More on Reading Older Books In Light of Present Standards
In response to my recent blog on the Dr. Seuss kerfuffle and my suggestion that it may be time for a strategic withdrawal from the culture wars, reader Dave Regnier sent a really lovely and helpful piece about such matters from a teacher of writing. In a 2019 essay, Brian Morton reflected on an encounter with a student, and would-be novelist, on a train. The student had said he tossed Edith Wharton’s The House of Mirth in the circular file after coming upon a depiction that was anti-semitic. Here’s Morton:
“Anyone who’s taught literature in a college or university lately has probably had a conversation like this. The passion for social justice that many students feel — a beautiful passion for social justice — leads them to be keenly aware of the distasteful opinions held by many writers of earlier generations. When they discover the anti-Semitism of Wharton or Dostoyevsky, the racism of Walt Whitman or Joseph Conrad, the sexism of Ernest Hemingway or Richard Wright, the class snobbery of E. M. Forster or Virginia Woolf, not all of them express their repugnance as dramatically as the student I talked to, but many perform an equivalent exercise, dumping the offending books into a trash basket in their imaginations.”
I admire Morton’s empathy for the student and for his, “beautiful passion for social justice.”
Earlier in their conversation Morton had asked the student, who shared that he was at work on a novel of his own, what it was about. “Time travel,” said the student.
After their conversation concluded, Morton mused to himself that “time travel” might be one way to think about reading older books that don’t quite measure up to present standards or sensitivities.
“It was only after the student left the train that I had the rather obvious thought that an old book is a kind of time machine too. And it struck me that the way he’d responded to “The House of Mirth” betrayed a misunderstanding of what kind of time machine an old book is.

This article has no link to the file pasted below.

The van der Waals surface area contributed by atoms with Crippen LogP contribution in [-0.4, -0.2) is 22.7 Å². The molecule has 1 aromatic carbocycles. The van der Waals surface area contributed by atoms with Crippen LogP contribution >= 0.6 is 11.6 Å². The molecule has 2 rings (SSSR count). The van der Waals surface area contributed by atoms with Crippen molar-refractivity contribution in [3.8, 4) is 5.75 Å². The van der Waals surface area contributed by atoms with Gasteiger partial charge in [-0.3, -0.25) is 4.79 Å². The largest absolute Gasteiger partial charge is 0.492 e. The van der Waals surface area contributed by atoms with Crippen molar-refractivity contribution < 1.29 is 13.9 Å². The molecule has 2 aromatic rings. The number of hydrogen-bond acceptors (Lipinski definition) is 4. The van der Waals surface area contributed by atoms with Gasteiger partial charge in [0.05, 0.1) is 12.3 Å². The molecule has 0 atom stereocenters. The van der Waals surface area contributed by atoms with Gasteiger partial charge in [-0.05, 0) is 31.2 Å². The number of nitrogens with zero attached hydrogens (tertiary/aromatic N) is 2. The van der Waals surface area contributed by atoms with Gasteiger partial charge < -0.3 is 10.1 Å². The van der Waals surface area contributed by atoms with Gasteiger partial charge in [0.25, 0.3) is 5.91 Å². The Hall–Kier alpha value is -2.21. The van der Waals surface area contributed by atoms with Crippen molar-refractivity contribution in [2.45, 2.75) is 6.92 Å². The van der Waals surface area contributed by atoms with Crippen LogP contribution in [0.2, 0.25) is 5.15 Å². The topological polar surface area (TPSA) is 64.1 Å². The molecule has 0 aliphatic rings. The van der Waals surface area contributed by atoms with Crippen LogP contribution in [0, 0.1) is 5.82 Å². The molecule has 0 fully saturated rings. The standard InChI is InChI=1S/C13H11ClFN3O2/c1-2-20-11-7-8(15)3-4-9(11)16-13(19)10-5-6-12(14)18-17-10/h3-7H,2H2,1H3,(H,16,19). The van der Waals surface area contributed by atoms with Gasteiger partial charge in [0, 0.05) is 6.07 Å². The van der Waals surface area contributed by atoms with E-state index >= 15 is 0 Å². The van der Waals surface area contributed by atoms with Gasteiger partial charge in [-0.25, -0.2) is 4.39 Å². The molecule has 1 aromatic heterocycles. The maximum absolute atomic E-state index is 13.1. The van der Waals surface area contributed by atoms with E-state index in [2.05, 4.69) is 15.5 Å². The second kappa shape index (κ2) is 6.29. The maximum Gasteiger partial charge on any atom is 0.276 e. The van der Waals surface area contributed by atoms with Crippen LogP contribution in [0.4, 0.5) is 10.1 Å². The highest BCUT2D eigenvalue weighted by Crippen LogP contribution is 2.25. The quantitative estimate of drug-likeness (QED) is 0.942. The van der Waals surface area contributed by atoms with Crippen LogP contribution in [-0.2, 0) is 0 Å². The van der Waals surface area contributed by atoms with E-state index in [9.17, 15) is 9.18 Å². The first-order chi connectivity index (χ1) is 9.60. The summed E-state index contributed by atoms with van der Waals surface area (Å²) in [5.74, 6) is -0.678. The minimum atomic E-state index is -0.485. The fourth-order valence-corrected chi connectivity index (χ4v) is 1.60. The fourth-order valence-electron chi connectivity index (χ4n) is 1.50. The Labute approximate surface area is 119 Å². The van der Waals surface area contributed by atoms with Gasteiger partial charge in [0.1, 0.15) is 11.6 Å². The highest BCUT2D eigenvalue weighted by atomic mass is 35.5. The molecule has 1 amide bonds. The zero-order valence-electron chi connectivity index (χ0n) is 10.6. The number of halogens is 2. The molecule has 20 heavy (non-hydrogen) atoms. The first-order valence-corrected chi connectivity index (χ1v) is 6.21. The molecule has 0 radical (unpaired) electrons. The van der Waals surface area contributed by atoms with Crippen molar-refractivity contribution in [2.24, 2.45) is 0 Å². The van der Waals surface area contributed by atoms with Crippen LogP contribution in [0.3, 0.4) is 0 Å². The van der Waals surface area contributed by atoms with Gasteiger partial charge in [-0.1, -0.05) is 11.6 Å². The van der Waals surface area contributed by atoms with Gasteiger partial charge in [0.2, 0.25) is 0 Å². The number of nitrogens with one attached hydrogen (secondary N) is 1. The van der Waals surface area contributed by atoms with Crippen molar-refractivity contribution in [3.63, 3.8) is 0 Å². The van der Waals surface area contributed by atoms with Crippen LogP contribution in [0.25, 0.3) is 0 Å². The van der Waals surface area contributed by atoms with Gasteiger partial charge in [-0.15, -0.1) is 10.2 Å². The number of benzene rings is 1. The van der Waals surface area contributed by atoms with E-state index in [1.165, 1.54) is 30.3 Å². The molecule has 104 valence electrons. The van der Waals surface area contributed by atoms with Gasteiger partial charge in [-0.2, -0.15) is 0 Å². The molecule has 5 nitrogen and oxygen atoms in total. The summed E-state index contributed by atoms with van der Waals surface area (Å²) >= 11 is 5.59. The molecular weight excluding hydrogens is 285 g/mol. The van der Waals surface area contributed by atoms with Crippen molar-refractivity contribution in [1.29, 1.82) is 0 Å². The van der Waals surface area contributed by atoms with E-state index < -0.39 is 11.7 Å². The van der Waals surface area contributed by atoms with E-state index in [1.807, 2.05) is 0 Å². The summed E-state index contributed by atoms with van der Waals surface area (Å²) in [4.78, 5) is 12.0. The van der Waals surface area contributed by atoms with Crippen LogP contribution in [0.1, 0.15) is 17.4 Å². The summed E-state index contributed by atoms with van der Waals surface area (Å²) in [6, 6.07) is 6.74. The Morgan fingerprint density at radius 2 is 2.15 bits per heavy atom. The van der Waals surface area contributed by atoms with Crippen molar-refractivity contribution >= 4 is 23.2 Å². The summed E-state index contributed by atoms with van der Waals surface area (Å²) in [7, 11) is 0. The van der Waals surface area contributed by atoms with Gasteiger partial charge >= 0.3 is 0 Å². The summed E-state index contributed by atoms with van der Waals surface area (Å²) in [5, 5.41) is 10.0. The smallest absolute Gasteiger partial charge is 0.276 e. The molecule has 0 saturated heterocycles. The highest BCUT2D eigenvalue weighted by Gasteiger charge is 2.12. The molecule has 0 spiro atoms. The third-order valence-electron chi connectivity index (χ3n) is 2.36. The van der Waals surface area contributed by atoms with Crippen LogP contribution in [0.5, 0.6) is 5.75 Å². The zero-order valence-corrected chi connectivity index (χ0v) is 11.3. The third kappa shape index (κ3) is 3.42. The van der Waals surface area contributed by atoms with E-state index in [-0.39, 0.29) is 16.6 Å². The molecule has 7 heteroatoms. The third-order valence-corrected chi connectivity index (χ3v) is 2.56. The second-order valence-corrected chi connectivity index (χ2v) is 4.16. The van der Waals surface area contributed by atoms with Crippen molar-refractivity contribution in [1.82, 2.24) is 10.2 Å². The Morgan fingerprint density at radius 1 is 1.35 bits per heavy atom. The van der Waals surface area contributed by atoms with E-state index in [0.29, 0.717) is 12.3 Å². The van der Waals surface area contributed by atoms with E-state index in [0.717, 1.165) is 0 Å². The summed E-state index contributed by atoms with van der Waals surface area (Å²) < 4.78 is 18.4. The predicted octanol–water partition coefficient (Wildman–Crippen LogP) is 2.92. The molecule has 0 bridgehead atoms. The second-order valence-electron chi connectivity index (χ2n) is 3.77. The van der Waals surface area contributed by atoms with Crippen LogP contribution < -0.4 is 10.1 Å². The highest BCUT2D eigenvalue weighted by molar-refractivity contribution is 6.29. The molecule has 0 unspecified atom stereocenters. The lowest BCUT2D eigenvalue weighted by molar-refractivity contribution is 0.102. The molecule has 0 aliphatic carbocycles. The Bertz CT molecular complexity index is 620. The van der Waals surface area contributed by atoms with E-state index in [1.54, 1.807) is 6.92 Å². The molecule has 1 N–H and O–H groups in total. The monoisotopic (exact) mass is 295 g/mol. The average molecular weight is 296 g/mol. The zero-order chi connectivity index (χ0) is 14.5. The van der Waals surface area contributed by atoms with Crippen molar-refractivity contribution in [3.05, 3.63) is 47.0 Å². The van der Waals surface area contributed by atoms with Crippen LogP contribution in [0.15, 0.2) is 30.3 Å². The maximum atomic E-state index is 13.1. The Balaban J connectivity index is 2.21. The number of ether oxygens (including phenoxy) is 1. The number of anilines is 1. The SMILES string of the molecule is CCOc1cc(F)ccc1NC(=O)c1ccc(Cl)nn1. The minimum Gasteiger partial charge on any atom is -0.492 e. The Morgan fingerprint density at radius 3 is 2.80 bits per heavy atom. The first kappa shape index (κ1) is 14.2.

“I think it’s a general misunderstanding, not just his. It’s as if we imagine an old book to be a time machine that brings the writer to us. We buy a book and take it home, and the writer appears before us, asking to be admitted into our company. If we find that the writer’s views are ethnocentric or sexist or racist, we reject the application, and we bar his or her entry into the present.
“As the student had put it, I don’t want anyone like that in my house.
“I think we’d all be better readers if we realized that it isn’t the writer who’s the time traveler. It’s the reader. When we pick up an old novel, we’re not bringing the novelist into our world and deciding whether he or she is enlightened enough to belong here; we’re journeying into the novelist’s world and taking a look around.”
and a bit further on in Morton’s essay . . .
“When we imagine that writers from the past are visiting our world, it subtly reinforces our complacence, our tendency to believe that the efforts at moral improvement made by earlier generations attained their climax, their fulfillment, their perfection, in us. The idea that we are the ones who are doing the time-traveling doesn’t carry the same implication.
“If, whenever we open old books, we understand from the get-go that their authors have motes in their eyes regarding important ethical or political questions, it might help us understand that the same thing could be said of us today.”
I encourage you to use the link to read Morton’s whole essay, and again, thank you Dave Regnier for sharing it with us. I add several comments from my perspective.
Again, I admire Morton’s gentleness with the student. I, at least, could be pretty cocksure and arrogant at that time in my life.
Second, the point Morton makes applies to reading the Bible. I had to learn this as a seminarian and would-be preacher. Instead of coming to a biblical text to see what would be appealing to me or of use to me, I had to learn to suspend my own agendas and ask, “What is this text saying in its context?” I had to learn to let the text, as it were, speak, without me constantly interrupting.
And third, and I may follow-up on this with a further bit of reflection in a subsequent blog, but it seems to me that making ourselves and our point in history the judge and jury is, in some ways, a terrible burden. To bring that thought into the realm of faith, I find that we moderns take our subjectivities too seriously. We think the question is, “Do I believe in God?” I spent a lot of time down that rabbit hole. But maybe the real question is, “Does God believe in us?”